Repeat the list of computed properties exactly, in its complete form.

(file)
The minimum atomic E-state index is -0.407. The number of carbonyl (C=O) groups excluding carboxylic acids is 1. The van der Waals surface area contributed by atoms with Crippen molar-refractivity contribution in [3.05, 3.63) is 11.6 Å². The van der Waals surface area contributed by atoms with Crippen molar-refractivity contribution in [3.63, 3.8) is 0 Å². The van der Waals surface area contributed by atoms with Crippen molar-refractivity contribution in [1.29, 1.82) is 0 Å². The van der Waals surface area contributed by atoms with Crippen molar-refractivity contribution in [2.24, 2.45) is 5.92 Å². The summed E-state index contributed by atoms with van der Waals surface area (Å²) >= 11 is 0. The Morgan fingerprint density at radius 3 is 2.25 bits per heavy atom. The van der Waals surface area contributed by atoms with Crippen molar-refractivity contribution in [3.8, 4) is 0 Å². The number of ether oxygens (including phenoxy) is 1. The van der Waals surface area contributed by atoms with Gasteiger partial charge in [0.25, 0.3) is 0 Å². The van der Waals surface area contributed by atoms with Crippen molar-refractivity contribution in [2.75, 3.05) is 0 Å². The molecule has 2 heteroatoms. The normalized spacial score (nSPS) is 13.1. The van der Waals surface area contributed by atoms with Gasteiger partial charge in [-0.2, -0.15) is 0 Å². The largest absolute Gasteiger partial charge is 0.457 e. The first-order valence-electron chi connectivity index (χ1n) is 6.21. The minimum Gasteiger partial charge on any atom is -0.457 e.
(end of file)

The minimum atomic E-state index is -0.407. The number of carbonyl (C=O) groups excluding carboxylic acids is 1. The van der Waals surface area contributed by atoms with Crippen molar-refractivity contribution in [3.05, 3.63) is 11.6 Å². The van der Waals surface area contributed by atoms with Crippen molar-refractivity contribution in [3.63, 3.8) is 0 Å². The van der Waals surface area contributed by atoms with Crippen molar-refractivity contribution in [1.29, 1.82) is 0 Å². The van der Waals surface area contributed by atoms with Crippen molar-refractivity contribution in [2.24, 2.45) is 5.92 Å². The summed E-state index contributed by atoms with van der Waals surface area (Å²) >= 11 is 0. The Morgan fingerprint density at radius 3 is 2.25 bits per heavy atom. The van der Waals surface area contributed by atoms with Crippen molar-refractivity contribution in [3.8, 4) is 0 Å². The number of ether oxygens (including phenoxy) is 1. The van der Waals surface area contributed by atoms with Gasteiger partial charge in [0.25, 0.3) is 0 Å². The van der Waals surface area contributed by atoms with Crippen molar-refractivity contribution in [2.75, 3.05) is 0 Å². The molecule has 2 heteroatoms. The normalized spacial score (nSPS) is 13.1. The van der Waals surface area contributed by atoms with Gasteiger partial charge in [-0.2, -0.15) is 0 Å². The largest absolute Gasteiger partial charge is 0.457 e. The first-order valence-electron chi connectivity index (χ1n) is 6.21. The minimum Gasteiger partial charge on any atom is -0.457 e.